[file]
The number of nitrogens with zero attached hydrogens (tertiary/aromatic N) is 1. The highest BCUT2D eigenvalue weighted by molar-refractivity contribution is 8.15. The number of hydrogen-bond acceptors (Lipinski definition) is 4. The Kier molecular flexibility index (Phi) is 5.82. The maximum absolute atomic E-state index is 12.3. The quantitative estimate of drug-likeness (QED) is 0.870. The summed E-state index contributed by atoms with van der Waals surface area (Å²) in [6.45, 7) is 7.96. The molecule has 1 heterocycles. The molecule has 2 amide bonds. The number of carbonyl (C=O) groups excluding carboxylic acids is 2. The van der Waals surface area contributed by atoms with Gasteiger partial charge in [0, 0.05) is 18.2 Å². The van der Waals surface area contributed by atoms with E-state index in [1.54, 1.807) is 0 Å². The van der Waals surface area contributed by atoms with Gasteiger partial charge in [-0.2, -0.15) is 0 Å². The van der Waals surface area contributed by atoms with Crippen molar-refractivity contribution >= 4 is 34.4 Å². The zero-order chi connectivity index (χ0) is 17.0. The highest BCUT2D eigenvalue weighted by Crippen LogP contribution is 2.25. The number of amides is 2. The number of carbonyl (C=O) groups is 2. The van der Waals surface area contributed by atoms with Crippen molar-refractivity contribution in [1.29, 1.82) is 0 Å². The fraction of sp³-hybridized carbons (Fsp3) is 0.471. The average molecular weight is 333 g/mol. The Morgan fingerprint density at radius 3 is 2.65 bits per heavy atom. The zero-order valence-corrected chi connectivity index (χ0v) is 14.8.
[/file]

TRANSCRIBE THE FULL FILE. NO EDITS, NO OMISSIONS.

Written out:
The number of nitrogens with zero attached hydrogens (tertiary/aromatic N) is 1. The highest BCUT2D eigenvalue weighted by molar-refractivity contribution is 8.15. The number of hydrogen-bond acceptors (Lipinski definition) is 4. The Kier molecular flexibility index (Phi) is 5.82. The maximum absolute atomic E-state index is 12.3. The quantitative estimate of drug-likeness (QED) is 0.870. The summed E-state index contributed by atoms with van der Waals surface area (Å²) in [6.45, 7) is 7.96. The molecule has 1 heterocycles. The molecule has 2 amide bonds. The number of carbonyl (C=O) groups excluding carboxylic acids is 2. The van der Waals surface area contributed by atoms with Gasteiger partial charge in [0, 0.05) is 18.2 Å². The van der Waals surface area contributed by atoms with E-state index in [1.54, 1.807) is 0 Å². The van der Waals surface area contributed by atoms with Gasteiger partial charge in [-0.2, -0.15) is 0 Å². The van der Waals surface area contributed by atoms with Crippen molar-refractivity contribution >= 4 is 34.4 Å². The zero-order chi connectivity index (χ0) is 17.0. The highest BCUT2D eigenvalue weighted by Crippen LogP contribution is 2.25. The number of amides is 2. The number of carbonyl (C=O) groups is 2. The van der Waals surface area contributed by atoms with Crippen molar-refractivity contribution in [1.29, 1.82) is 0 Å². The fraction of sp³-hybridized carbons (Fsp3) is 0.471. The average molecular weight is 333 g/mol. The Morgan fingerprint density at radius 3 is 2.65 bits per heavy atom. The zero-order valence-corrected chi connectivity index (χ0v) is 14.8.